Know when there’s a water leak in your home.

Manufacturer

‎Samjin

Part Number

‎STH-ETH-250

Item Weight

‎8 ounces

Product Dimensions

‎4.9 x 4.2 x 1.3 inches

Item model number

‎STH-ETH-250

Batteries

‎4 AA batteries required. (included)

Is Discontinued By Manufacturer

‎No

Color

‎White

Style

‎SmartThings Hub

Power Source

‎Corded-Electric, Battery

Voltage

‎100 Volts

Item Package Quantity

‎1

Included Components

‎Samsung SmartThings Hub, Quick Start Guide

Batteries Included?

‎Yes

Batteries Required?

‎Yes

Battery Cell Type

‎Alkaline

Average Battery Life

‎10 Hours

ASIN

B010NZV0GE

UNSPSC Code

39120000

Customer Reviews

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Best Sellers Rank

#140,543 in Tools & Home Improvement (See Top 100 in Tools & Home Improvement)#73 in Home Automation Hubs & Controllers

Date First Available

June 30, 2015

10 reviews for SAMSUNG SmartThings Smart Home Hub 2nd Generation

  1. TJ

    This is actually the second smart home hub that I tried. I like the SmartThings hub because it doesn’t care how many diverse owners of devices in a household you might have. You have no limitations to functionality as to what account is what or who is using a device or service. In a large home with a fairly large multi generation family who all have their own tech devices, this hub really shines. It has a huge number of compatible devices and larger still if one is willing to learn how to use device handlers and work with this hub. We use seven Echo Dots (so far) for voice automation, lists, games for the grandkids, and a Hue bridge for lights. I’m looking at Harmony hubs to handle our own entertainment systems because we buy our own content. The single lesson I have learned since starting down the smart home path, is that no one device does it all well. You’re going to wind up with a neat little row of devices next to your router and in my opinion, the SmartThings hub is critical for the basics like motion, temperature, video and security. This hub is a very good starting point.

  2. Anaguma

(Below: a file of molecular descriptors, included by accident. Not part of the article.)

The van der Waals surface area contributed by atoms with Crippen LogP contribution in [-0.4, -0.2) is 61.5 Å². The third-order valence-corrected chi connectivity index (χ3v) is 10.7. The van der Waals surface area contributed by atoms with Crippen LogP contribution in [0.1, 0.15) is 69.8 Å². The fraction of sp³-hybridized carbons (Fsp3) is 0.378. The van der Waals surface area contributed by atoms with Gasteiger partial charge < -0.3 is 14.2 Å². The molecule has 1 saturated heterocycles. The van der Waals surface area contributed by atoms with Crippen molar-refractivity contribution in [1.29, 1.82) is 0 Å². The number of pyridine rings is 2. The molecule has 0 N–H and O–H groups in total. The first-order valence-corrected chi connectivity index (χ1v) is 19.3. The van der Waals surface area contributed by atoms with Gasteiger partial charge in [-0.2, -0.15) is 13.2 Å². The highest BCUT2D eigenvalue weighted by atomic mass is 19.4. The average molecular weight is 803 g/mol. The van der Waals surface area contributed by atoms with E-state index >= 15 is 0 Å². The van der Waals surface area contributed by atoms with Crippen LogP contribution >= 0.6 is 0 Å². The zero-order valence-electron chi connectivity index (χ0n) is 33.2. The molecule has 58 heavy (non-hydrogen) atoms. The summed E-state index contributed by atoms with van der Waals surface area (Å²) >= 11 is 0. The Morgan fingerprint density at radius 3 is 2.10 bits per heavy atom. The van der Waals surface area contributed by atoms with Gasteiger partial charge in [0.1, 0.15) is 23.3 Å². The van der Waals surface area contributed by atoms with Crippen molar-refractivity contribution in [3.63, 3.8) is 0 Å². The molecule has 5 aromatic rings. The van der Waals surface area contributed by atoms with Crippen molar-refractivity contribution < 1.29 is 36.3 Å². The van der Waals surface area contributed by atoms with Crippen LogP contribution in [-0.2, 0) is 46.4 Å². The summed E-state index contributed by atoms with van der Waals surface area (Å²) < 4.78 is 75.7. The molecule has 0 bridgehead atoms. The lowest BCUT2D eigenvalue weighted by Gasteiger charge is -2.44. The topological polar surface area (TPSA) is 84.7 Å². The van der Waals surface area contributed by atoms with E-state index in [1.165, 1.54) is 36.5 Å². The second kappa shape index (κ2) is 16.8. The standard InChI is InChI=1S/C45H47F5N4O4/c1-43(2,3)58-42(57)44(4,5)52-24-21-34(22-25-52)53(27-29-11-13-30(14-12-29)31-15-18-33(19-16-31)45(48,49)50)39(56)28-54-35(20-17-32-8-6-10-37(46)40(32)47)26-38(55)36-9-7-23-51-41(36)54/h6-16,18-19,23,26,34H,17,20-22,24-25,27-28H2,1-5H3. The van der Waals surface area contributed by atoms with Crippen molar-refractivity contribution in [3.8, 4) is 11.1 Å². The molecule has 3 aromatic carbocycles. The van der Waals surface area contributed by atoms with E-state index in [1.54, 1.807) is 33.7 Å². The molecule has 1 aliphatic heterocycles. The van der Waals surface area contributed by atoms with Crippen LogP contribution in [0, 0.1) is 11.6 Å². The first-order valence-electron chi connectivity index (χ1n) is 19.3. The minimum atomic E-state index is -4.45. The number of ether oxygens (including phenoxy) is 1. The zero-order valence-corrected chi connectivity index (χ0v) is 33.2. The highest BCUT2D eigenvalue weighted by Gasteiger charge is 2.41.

After the 3rd water problem in the house, I decided I needed an auto-water shutoff. The type shown on This Old House was exorbitantly expensive so I checked out EcoNet, Dome, and some other valves. It seems all the cheaper valves require a hub. Amazon had the SmartThings hub on sale for $49 so I just went with it and 4 water sensors at $30 each. This hub requires an ethernet cable and an open port on your router or wireless, but is not wireless itself. Plug it into the net, plug in the power, go online to the SmartThings site, set up an account, enter the code that came with the hub, and sit back and wait. I think it took about 15 minutes until it finally said that the hub was installed.After that, the water sensors were brought to about 10′ from the hub and the battery activated. They appeared immediately on the app on your smartphone and there or on the Samsung site you name or rename the hubs. I got a Dome auto shutoff and it was a bit more problematic to link to the hub, but pushing the button on the valve 3x as fast as you can got it linked-3 times slowly didn’t do it. The Dome valve is Z-Wave and the ST water sensors are Zigbee. With this hub you don’t know the difference; your online account site will tell you which is which if you want to know with actual zigbee addresses or the ZWave device number shown in a table.I’ve checked it out a few times by dampening a sensor and it works fine. The sensor under the washing machine got dropped once so I moved it out a bit away from all the metal and it hasn’t dropped since. The metal appliances must have been weakening the signal.I don’t have any plans to use it for lights or doorbells and such. I already have the porch light and front hall light with motion sensors which work well enough.So now, sitting in front of my black wireless router is a white ST hub. I haven’t really touched it since I plugged it in.